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Study Says Sweet Potato Growers Have Received Significant Insights into Customers Buying Habits

by PNG Business News - July 21, 2021

Photo Credit: ABC News

In Papua New Guinea (PNG), sweet potato (kaukau) growers have received significant insight into customer buying habits, which is assisting them in identifying new market possibilities.

The recent market analysis, which was supported by the Papua New Guinea-Australia Partnership and conducted by the Australian Centre for International Agricultural Research, revealed that an increasing number of consumers in Port Moresby prefer to buy fresh produce from supermarkets, citing convenience and safety as reasons.

While this trend may result in fewer consumers at conventional farmer markets, PNG and Australian experts believe it may open up new marketplaces for rural people.

“Farmers are looking for stable markets where they can receive more consistent prices for better-quality produce,” said Professor Philip Brown from Central Queensland University (CQU), who is leading the research project. 

“The research shows that consumer behaviour is likely to support an expansion in the supermarket sector in large urban centres and this is positive news for the farmers. This could allow commercial focused farmers to secure more stable market access.”

The study of 353 customers was conducted as part of ACIAR-funded sweet potato research sponsored by CQU and the PNG National Agriculture Research Institute (NARI), which aims to improve sweet potato value chains by increasing the quality of harvested roots.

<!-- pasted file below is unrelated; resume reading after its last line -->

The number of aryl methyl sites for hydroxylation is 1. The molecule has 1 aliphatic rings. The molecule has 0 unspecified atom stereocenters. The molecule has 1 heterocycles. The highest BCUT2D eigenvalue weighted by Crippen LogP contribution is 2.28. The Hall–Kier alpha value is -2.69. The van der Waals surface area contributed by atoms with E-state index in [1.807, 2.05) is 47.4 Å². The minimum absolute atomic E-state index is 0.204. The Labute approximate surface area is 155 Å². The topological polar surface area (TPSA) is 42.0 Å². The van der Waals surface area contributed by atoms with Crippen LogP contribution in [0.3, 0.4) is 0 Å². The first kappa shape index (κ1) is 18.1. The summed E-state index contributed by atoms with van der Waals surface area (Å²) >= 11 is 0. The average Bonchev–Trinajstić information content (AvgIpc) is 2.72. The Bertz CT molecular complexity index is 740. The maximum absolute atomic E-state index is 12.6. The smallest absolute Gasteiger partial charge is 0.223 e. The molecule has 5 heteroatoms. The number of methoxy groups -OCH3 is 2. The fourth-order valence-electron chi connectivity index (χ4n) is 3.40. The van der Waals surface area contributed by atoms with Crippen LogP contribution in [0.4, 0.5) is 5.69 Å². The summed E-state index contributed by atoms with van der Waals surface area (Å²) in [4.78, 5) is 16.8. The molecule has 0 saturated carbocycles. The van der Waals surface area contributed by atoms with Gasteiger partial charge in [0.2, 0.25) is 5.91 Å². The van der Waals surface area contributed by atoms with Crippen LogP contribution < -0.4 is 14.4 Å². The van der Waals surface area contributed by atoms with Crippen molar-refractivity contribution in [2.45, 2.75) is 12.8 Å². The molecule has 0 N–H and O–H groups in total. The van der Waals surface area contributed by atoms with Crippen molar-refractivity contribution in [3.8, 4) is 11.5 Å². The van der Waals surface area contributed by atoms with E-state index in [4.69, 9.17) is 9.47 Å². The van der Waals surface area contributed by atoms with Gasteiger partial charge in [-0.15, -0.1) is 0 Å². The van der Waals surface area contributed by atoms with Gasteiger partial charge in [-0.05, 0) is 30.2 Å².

Sweet potato quality and production are improving, resulting in increasing supplies to retailers eager to provide better fresh produce.

“The project, with support from the Fresh Produce Development Agency and NARI, is helping farmers to build their business skills and connect with emerging supermarket opportunities,” said Professor Brown.

Kirt Hainzer, a CQU researcher who collaborated on the survey alongside NARI researchers, said it was the first study to look at customer behaviour and see what role stores may play in the development of PNG's commercial sweet potato sector.

“The research sought to better understand and compare how consumers buy staples from open markets and supermarkets and to explore the preferences for purchasing staple foods as supermarkets increase the availability of convenience staples like rice,” said Hainzer.

“Although expanding formal sales represents a huge step forward in developing a commercial sweet potato industry, continued research on consumer preferences and the market for fresh produce will help better understand trends in staple food purchasing and what market opportunities exist for growers.”

With over a hundred kinds of sweet potato in the nation, NARI economist Raywin Ovah said the study sought to find out which of these customers preferred.

“Not all the varieties are preferred from a consumer point of view. There are only a few that consumers want to be based on the taste or health properties and that is what we want to also find out. Farmers can be provided with that information, so they produce those varieties that the market wants.”

One of five initiatives under the Transformative Agriculture and Enterprise Development Program is a project to increase commercial sweet potato production and commercialization in the PNG highlands.

The ACIAR program, which is funded by Australia in collaboration with the government of Papua New Guinea, aims to improve the livelihoods of rural men and women through private sector-led development, increased agricultural productivity and quality, and the development of individual and institutional capacity.

 

Reference:

Loop (20 July 2021). “Study looks into sweet potato industry”.



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